From at least in or about 2019 through at least in or about October 2022, GOGLIORMELLA, LACAJ, and IBRAHIM engaged in a scheme to defraud investors in a group of related private funds known generally as the “StraightPath Funds” and the “Legend Funds” (the “Funds”).  In particular, the defendants, and others working at their direction, used “boiler room”-style call centers to market the funds, including to individual, non-professional investors, and present an opportunity to invest in privately held companies expected to go public in the near future (“pre-IPO companies”).  The defendants purported to offer investors the chance to acquire shares in pre-IPO companies at favorable prices in advance of an anticipated public offering, at which time they claimed the shares would be worth significantly more.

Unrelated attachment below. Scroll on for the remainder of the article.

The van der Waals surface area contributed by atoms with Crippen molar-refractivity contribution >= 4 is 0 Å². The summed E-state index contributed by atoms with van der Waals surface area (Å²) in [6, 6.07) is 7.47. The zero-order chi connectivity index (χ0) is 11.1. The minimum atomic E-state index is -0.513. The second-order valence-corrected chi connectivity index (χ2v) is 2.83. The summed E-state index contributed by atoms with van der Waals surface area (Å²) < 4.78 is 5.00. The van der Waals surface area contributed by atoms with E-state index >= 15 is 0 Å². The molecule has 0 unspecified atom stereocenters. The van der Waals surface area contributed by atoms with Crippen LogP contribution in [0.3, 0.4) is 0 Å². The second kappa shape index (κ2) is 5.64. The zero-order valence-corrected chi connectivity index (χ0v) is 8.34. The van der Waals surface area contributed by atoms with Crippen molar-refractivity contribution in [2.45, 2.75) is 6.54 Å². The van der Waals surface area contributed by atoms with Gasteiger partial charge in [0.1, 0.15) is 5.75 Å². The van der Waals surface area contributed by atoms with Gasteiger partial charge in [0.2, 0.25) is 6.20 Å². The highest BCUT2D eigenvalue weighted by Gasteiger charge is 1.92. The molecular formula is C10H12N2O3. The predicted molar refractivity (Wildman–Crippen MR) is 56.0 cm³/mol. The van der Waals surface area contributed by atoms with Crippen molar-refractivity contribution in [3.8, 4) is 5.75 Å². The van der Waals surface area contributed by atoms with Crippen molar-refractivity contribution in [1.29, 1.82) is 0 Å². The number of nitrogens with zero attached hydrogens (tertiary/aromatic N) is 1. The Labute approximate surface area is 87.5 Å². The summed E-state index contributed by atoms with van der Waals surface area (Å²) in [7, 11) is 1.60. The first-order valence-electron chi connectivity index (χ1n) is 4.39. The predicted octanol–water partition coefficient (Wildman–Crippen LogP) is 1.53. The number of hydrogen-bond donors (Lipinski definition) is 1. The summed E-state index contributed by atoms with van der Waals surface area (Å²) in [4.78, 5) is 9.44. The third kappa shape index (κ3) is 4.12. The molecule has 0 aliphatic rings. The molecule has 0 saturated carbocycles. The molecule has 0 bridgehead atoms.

Although the defendants and their agents represented to existing and prospective investors in the Funds that they earned no upfront fees or commission in connection with the acquisition of pre-IPO shares on the Funds’ behalf, in reality and contrary to their fiduciary duties, the defendants acquired the shares and then sold them to the Funds at arbitrarily inflated and excessive prices without disclosing to investors the nature or extent of the markup.  The defendants also misled investors regarding the nature of their investments and hid the involvement of GOGLIORMELLA and IBRAHIM, who had previously been disciplined by the Financial Industry Regulatory Authority (“FINRA”) for the management of the Funds.  Moreover, in order to evade detection of their scheme, the defendants destroyed records and otherwise obstructed the efforts of the U.S. Securities and Exchange Commission (“SEC”) to uncover the defendants’ fraud on investors.